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Requiem for 2020: An Interview with Rachel Wilhelm

I’m writing this from a sunlit cafe in Providence, where the daffodils and forsythia are finally blooming and everything feels right in the world. Sure, I’ve got a mask on my face to remind me that we aren’t entirely done with this pandemic yet, but somehow this particular spring almost feels like waking up after a long, exhausting year. And yet, for so many, the losses big and small remain. The ruins of the past year are still being sorted, named, grieved.

Music can be a good friend in grief, and perhaps that’s why Rachel Wilhelm’s new album Requiem feels especially necessary right now. As a music minister in the Anglican Church, Rachel has made it her artistic mission to write the songs the church needs, specifically when it comes to lament. Her hope is that this album, created remotely in 2020 with the help of her community, will be that friend for many. Recently, I had a conversation with Rachel about the making of Requiem and the compelling power of lament. I hope these songs can be a good friend to you too when you need to grieve, and I’m grateful to introduce you to Rachel’s good work.

Before we get into talking about your new album, I realize many people in our audience might not be familiar with your music. So first of all, tell me a little bit about yourself and your art. What have you been up to?

I am primarily a minister of music and worship arts and have been pursuing my calling in that capacity for about fourteen years. I’m currently based at an Anglican parish in Knoxville, TN, and minister there. I love to see people thrive in their calling, so I love to encourage artistic gifts in others. I also lead songwriting retreats for the church as a whole through a ministry called United Adoration. I love songwriting and filling in gaps in the church’s repertoire, which led me to release my first full-length record, Songs of Lament, in 2017, and now Requiem.

Speaking of Songs of Lament, you also produced Cardiphonia’s compilation Daughter Zion’s Woe last year. So, is it safe to say lament songs are in your wheelhouse? What is it about lament that compels you as an artist?

It’s totally safe to say that lament is in my wheelhouse! Lament and minor keys are something the church is allergic to, but I have always found comfort in lament since I was very young. I spent a long time thinking that something was wrong with me, not realizing or knowing that God puts different flavors into different people for the building up of the Body of Christ. It wasn’t until I started serving in the Anglican church, where the church calendar is practiced, that I understood that there was room for me during Advent and Lent to express my art in that way. I have always written from the minor prophets, believe it or not, and found those passages the most beautiful in Scripture. God laments in the Old Testament. Jesus is the Man of Sorrows. The church forgets this and prefers to treat Sunday morning as a vacation, not a place where we can carry each other’s burdens in community and see God for who he is. So I guess the church compels me to write laments.

What is the story behind your new album Requiem?

My poet friend Kate Bluett and I were on the phone talking about the Daughter Zion’s Woe project back in March 2020 right at the start of the lockdown, and she was telling me that she was listening to requiems at night to calm herself. I think the reality of death during the pandemic was especially sobering for both of us. She asked me if I had ever thought of writing a requiem.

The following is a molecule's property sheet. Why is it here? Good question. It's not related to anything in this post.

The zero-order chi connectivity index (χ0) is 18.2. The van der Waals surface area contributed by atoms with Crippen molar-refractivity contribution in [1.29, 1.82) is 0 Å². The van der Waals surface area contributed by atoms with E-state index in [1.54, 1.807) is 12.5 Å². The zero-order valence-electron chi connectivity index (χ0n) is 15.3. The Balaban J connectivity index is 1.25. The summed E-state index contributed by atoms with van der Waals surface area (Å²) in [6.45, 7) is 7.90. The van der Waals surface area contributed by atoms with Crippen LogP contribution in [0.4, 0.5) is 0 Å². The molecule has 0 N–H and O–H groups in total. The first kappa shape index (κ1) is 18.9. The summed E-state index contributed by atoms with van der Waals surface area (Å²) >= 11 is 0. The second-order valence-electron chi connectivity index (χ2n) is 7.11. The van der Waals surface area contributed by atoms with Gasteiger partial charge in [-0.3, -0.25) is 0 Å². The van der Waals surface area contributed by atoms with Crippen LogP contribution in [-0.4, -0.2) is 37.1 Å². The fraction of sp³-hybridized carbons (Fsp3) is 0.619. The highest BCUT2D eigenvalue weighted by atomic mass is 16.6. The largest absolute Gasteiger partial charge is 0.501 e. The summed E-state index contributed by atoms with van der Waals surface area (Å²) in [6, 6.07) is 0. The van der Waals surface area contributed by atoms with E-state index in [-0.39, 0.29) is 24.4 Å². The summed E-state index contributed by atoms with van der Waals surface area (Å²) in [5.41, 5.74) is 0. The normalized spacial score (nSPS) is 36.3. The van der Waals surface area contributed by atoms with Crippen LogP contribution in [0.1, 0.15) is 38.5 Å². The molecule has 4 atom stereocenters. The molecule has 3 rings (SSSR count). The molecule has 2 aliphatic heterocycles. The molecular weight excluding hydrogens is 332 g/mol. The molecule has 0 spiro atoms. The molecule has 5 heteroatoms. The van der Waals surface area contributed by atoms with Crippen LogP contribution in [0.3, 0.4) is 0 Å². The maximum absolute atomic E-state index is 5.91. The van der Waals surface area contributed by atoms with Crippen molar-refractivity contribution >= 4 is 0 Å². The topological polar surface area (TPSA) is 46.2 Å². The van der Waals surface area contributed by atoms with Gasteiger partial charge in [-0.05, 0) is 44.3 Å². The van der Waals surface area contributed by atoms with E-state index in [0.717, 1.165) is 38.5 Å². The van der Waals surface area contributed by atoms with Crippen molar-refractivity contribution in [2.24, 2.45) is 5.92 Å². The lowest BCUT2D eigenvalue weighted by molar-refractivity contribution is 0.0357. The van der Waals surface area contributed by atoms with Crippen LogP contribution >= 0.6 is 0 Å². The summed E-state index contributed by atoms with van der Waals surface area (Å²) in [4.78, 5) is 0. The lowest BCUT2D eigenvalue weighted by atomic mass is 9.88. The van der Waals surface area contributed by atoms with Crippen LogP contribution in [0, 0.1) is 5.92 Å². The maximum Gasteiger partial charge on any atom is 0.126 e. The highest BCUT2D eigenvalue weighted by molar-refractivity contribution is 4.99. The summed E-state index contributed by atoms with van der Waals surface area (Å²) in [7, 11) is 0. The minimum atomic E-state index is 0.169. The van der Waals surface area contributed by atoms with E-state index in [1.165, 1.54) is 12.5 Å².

Death is not right. And it’s okay to say so. Rachel Wilhelm

At the time, I had only known of Rutter’s Requiem, and actually spent some time with it in high school one year when my choir and I performed it under Rutter himself at Carnegie Hall. Because of that experience, I was introduced to requiems enough to entertain the thought. I told Kate that if she wrote lyrics, I’d write the music. Directly after getting off the phone we started exchanging emails with links of requiem movements and what we needed. We brought in another friend, Amber Salladin, a seasoned choral arranger and director, to write choral arrangements for the project and guide us through what would work well. We were three women who wanted to bring healing and hope to families that lost or were about to lose loved ones to COVID-19. And as I was writing and recording Requiem, I lost a couple friends to cancer as well. 2020 was a hard year, wasn’t it?

It sure was. I think a lot about how it was one hard thing after another on a global or national scale, but then we all still have our individual challenges and losses to face. We all have something to grieve this year. I’m very interested in the idea of working in such an old format to make something new! What was writing in the traditional requiem structure like for you?

I’m used to working within structures because of the Anglican liturgical service, so I found a lot of freedom when writing Requiem. Kate, Amber, and I researched what movements we really needed (like Lux Aeterna, Kyrie, Sanctus, Agnus Dei, In Paradisum, etc). Kate is a prolific writer, so she was sending me lyrics left and right. It was a whirlwind of writing and finding joy during a time of isolation. I think with the production (by Jered McKenna), it was interesting to figure out what would sound transcendent, or not dated in a few years, so that no matter what, people could have the album recommended to them when they incurred loss, or pull it out if they knew about it when the time came and they needed to process their grief.

I didn’t want to be tied to completely following the requiem rules, so I left out the Dies Irae because the song “Deliver Me” covers a lot of the wrath aspect of a requiem. The opening track, “Man That Is Born of a Woman,” is untraditional, but I wanted to pull something from the Book of Common Prayer (the Anglican missal). The Job scripture passage that the song is based from is one that jumped out from the BCP burial service. Sadly, there is no funeral mass. Because I am Anglican, I wanted to start with the Anglican song. Ha!